Speaking of musical hive-minds, February was a great month for Greater Nippertown jazz fans, because that’s when another reed wizard – Israeli native Anat Cohen – brought her scintillating quartet to The Egg’s Swyer Theatre. Jason Lindner’s “Anat’s Dance” is the opening track of Claroscuro, and it was the opening tune of that blistering 90-minute show, and the studio version packs every ounce of punch we heard at the Swyer: Lindner rocks the house with a piano solo that answers Cohen’s passionate clarinet fusillade note for note, while drummer Daniel Freedman’s rideout solo simply rocks. Omar Avitel played bass at the Swyer show, but Joe Martin’s foundation work definitely does the job on the disc. Other pieces from the Swyer show dot Claroscuro, including a swirling take on Milton Nasciemento’s “Tudo Que Voce Podia Ser” and Abdullah Ibrahim’s ballad-cum-gospel prayer “The Wedding.” But there are also little gems we never saw at the Swyer, and they make this disc even more valuable. Cohen takes us back to old New Orleans for a Preservation Hall-style version of “La Vie en Rose” that features great trombone (and a deadly Louis Armstrong impression) from Wycliffe Gordon, while Paquito D’Rivera doubles our clarinet pleasure by teaming with Cohen on Artie Shaw’s aptly-named funeral march “Nightmare.” While the version of “All Brothers” on Freedman’s epic release Bamako by Bus has the world-music vibe it needs to be perfect, Cohen’s version here deserves a nod for its expansive elegance – and no, that’s not a contradiction! Check this (and everything else) out on Claroscuro, and you’ll be as enchanted as I am.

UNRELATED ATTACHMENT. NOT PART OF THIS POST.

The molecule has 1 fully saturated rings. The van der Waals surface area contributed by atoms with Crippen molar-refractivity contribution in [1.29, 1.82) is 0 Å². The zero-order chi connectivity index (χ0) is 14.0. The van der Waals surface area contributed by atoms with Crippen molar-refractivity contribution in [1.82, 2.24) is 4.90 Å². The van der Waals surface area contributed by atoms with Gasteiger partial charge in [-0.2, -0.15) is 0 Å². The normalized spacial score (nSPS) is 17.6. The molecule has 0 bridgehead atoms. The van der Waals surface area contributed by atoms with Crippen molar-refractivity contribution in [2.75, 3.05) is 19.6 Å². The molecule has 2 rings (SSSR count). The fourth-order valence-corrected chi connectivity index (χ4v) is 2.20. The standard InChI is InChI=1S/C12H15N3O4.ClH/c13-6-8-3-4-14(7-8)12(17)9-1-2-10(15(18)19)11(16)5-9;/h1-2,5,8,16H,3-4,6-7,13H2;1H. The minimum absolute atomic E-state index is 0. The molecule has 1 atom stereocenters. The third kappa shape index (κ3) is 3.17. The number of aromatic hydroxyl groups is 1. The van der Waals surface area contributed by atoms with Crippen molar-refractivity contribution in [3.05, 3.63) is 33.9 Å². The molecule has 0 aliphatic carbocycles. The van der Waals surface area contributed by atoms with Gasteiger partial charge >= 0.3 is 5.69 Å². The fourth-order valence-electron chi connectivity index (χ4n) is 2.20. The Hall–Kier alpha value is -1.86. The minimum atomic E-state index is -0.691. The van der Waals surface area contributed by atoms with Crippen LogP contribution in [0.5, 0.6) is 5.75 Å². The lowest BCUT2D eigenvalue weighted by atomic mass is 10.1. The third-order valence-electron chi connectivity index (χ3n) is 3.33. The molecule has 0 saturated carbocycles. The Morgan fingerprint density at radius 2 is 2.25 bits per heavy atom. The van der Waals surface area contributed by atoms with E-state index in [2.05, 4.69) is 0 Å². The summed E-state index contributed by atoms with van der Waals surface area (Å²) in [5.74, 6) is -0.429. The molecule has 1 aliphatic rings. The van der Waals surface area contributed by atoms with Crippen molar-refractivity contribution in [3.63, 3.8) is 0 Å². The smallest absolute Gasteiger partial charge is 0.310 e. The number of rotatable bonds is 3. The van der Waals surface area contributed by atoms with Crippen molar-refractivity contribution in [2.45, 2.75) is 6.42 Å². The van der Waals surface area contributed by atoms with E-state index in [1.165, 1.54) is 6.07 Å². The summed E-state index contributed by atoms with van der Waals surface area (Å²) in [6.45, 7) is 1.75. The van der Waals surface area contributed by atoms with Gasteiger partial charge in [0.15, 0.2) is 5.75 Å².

RONI BEN-HUR/SANTI DEBRIANO
THE BRAZILIAN TRIO
I’ve put these two discs together because they share one sensational element – the magic of Brazilian percussionist Duduka da Fonseca. He’s one of those drummers I eat up with two spoons because of the tremendous work he does around the edges, adding light touches and subtle undertones to make a tune even better. He can surely bring the noise, as he does during his solo on Ben-Hur and Debriano’s righteous take on Monk’s “Green Chimneys,” but before that solo, he was dotting the piece with hissing brushwork and rattling percussion that drove Ben-Hur’s hurtling guitar solo into another gear; da Fonseca dials it back even further for Debriano’s quietly intense bass solo. Together, this trio makes the underlying penalty on Irving Berlin’s “Let’s Face the Music and Dance” seem like a welcome prospect, and there’s plenty more dancing where that came from on Debriano’s tasty “Afroscopic” and Ben-Hur’s bopping “Earl’s Key.” Little things mean a lot on Our Thing, and that’s because of three stellar musicians who make little things seem massive.